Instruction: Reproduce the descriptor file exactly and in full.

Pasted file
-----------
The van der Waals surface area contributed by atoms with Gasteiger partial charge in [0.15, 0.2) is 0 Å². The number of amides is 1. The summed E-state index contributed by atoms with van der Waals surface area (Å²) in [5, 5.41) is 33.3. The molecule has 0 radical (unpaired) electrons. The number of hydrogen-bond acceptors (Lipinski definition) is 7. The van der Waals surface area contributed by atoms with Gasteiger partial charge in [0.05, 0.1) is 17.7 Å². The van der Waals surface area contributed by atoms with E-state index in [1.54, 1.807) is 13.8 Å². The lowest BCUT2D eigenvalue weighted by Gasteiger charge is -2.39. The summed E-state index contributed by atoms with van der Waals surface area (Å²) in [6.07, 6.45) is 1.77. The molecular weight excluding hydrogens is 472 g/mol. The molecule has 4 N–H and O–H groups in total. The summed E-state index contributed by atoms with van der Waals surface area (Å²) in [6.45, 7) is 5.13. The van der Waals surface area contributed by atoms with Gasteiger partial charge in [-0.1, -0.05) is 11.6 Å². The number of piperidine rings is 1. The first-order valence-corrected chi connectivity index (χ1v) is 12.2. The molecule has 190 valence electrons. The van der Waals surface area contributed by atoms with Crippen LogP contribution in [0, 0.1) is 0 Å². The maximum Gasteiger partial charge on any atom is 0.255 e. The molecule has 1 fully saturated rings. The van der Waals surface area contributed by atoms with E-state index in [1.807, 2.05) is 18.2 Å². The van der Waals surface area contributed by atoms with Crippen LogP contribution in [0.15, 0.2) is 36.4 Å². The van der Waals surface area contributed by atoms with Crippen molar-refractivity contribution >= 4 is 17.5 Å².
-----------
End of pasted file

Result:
The van der Waals surface area contributed by atoms with Gasteiger partial charge in [0.15, 0.2) is 0 Å². The number of amides is 1. The summed E-state index contributed by atoms with van der Waals surface area (Å²) in [5, 5.41) is 33.3. The molecule has 0 radical (unpaired) electrons. The number of hydrogen-bond acceptors (Lipinski definition) is 7. The van der Waals surface area contributed by atoms with Gasteiger partial charge in [0.05, 0.1) is 17.7 Å². The van der Waals surface area contributed by atoms with E-state index in [1.54, 1.807) is 13.8 Å². The lowest BCUT2D eigenvalue weighted by Gasteiger charge is -2.39. The summed E-state index contributed by atoms with van der Waals surface area (Å²) in [6.07, 6.45) is 1.77. The molecular weight excluding hydrogens is 472 g/mol. The molecule has 4 N–H and O–H groups in total. The summed E-state index contributed by atoms with van der Waals surface area (Å²) in [6.45, 7) is 5.13. The van der Waals surface area contributed by atoms with Gasteiger partial charge in [-0.1, -0.05) is 11.6 Å². The number of piperidine rings is 1. The first-order valence-corrected chi connectivity index (χ1v) is 12.2. The molecule has 190 valence electrons. The van der Waals surface area contributed by atoms with Crippen LogP contribution in [0, 0.1) is 0 Å². The maximum Gasteiger partial charge on any atom is 0.255 e. The molecule has 1 fully saturated rings. The van der Waals surface area contributed by atoms with E-state index in [1.807, 2.05) is 18.2 Å². The van der Waals surface area contributed by atoms with Crippen LogP contribution in [0.15, 0.2) is 36.4 Å². The van der Waals surface area contributed by atoms with Crippen molar-refractivity contribution >= 4 is 17.5 Å².